Music can be a lifeline for people living with dementia. We all have a soundtrack for our lives and the power that music can have for giving us enjoyment, comfort and connection to our past experiences is well researched.
Journalist and broadcaster Sally Magnusson founded ‘Playlist for Life’ in 2013 to promote the benefits of personal playlists to help families living with dementia, prompted by her experience of caring for her mother, Marnie.
In her book, ‘Where Memories Go: Why Dementia Changes Everything’ Sally speaks candidly about her experiences: “When I was looking after my mother, I would have given anything for someone to say, ‘Try this. It’s not a cure but it can help. You can still have moments of happiness and flashes of joy’….no-one says that very often to families living with dementia.”
She recalls that she would sing with Marnie to make bath-time easier to manage. They would think of songs Mamie used to enjoy and play them on their laptops – and Mamie would join in, restored to herself for a while.
Playlist for Life provides tools and training to help carers and professionals create unique playlists for individuals, gathering together all the tunes that are meaningful for the person. Personalised playlists strengthen relationships and help to cultivate deep connections, restoring identity, reducing agitation and easing anxiety.
They would think of songs Mamie used to enjoy and play them on their laptops – and Mamie would join in, restored to herself for a while.
To explore a person’s life story and gather together songs for their personal playlist, you need to be a music detective.
Below are some music detective tips to help you get started:
- The Memory Bump – songs from when a person was aged 10-30.
- Inheritance Tracks – songs associated with important people in someone’s life.
- Heritage Tunes – related to where someone is from, their faith or religion, their family background, local dialects and languages
Playlist for Life has a range of free tools and support to help with creating and using playlists:
- 100 Years of Song: Volunteer Music Detective Peter Grech compiled lists of the top 100 songs from each of the last 100 years and we have published them in a book. You can download each decade free from the Playlist for Life website or buy the hardcopy from ‘Playlist for Life’ for £10.
- The Playlist for Life app for iOS: This turns a mobile phone into a Music Detective, helping you to find specific tunes or listen to specialist playlists – like the 100 Years of Song. The app is free.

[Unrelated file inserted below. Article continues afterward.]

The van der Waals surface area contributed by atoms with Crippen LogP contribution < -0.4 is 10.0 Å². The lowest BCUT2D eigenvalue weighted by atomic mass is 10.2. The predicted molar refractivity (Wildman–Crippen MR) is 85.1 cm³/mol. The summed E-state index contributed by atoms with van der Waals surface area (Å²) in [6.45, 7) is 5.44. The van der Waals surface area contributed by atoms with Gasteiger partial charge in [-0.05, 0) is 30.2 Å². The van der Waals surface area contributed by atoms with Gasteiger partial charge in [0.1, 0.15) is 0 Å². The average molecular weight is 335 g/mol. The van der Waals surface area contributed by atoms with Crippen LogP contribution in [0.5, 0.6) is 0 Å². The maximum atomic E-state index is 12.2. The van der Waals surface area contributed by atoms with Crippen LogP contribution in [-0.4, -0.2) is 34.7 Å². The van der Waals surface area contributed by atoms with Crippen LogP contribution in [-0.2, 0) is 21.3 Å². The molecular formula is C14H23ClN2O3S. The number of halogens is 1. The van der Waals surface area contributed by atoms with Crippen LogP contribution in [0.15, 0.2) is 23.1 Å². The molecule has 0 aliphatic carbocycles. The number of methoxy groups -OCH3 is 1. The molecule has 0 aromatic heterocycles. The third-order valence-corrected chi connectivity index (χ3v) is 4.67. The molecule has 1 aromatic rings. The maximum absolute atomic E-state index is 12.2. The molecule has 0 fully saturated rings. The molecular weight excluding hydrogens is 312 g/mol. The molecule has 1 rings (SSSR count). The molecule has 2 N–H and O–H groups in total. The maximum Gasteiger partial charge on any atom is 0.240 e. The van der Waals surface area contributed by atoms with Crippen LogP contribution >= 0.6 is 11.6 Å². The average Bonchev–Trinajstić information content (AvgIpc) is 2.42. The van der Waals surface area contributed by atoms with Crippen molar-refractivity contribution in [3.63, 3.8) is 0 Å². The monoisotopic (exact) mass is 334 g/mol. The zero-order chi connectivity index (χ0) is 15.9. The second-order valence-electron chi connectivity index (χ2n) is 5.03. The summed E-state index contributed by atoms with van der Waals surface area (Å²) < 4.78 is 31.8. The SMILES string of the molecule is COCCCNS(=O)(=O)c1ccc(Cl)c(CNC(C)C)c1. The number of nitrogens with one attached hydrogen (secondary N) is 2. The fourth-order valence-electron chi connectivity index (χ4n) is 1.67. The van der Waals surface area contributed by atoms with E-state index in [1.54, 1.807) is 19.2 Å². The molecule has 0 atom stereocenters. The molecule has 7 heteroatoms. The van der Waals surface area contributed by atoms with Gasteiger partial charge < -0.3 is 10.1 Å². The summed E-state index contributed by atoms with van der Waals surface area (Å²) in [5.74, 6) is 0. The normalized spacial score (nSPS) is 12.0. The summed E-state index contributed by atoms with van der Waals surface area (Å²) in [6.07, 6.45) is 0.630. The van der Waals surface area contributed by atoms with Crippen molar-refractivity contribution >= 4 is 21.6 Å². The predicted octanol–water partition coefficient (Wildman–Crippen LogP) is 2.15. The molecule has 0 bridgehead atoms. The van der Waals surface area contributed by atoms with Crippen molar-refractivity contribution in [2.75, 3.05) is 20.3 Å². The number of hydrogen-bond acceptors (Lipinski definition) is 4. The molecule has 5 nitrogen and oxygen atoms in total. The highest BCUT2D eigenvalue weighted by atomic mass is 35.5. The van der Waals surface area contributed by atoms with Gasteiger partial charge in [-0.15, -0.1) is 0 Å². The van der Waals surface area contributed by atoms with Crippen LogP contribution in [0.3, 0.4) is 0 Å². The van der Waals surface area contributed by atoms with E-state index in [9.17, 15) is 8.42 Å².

- BBC Music Memories: The BBC has developed a ‘finding-tool’ to help create a starter-playlist in 15 minutes. Listen to snippets of tunes organised by decade, genre and specialist tunes like TV themes.
Personal music can elicit powerful emotions. This is a precious gift, and an important responsibility. If someone becomes distressed, it’s advisable to stop the session and avoid playing that tune again.
However, sadness is an authentic emotion, experienced by people with dementia just like us all. Emotions have a meaning and tears can fulfil a very helpful function. Sometimes people will cry as a way to express connection with a deeply poignant memory. Hold their hand, be with them in the moment. In this way music can be healing and an opportunity for greater closeness.
Once you have created a playlist for the person you are caring for, try out different ways of using music to ease the passage of the day and uplift the person’s emotions – and yours too.
Here are some ideas:
- Listen together, to reminisce and connect.
- Start playing music half an hour before something that might be difficult, for example showering or getting dressed in the morning.
- Keep the playlist to hand so that you can use it whenever you need it.
- Add to the person’s playlist as you discover new tunes and music that has meaning for the person you are caring for.
- Involve other members of the family to share in the joy and meaning of the person’s favourite songs
- Get involved in other music activities, such as a choir, Singing for the Brain, the Memory Choir. You can find music groups and activities on the ‘Music for Dementia’ Musical Map of the UK.
Please get in touch if you would like some advice about music activities: firstname.lastname@example.org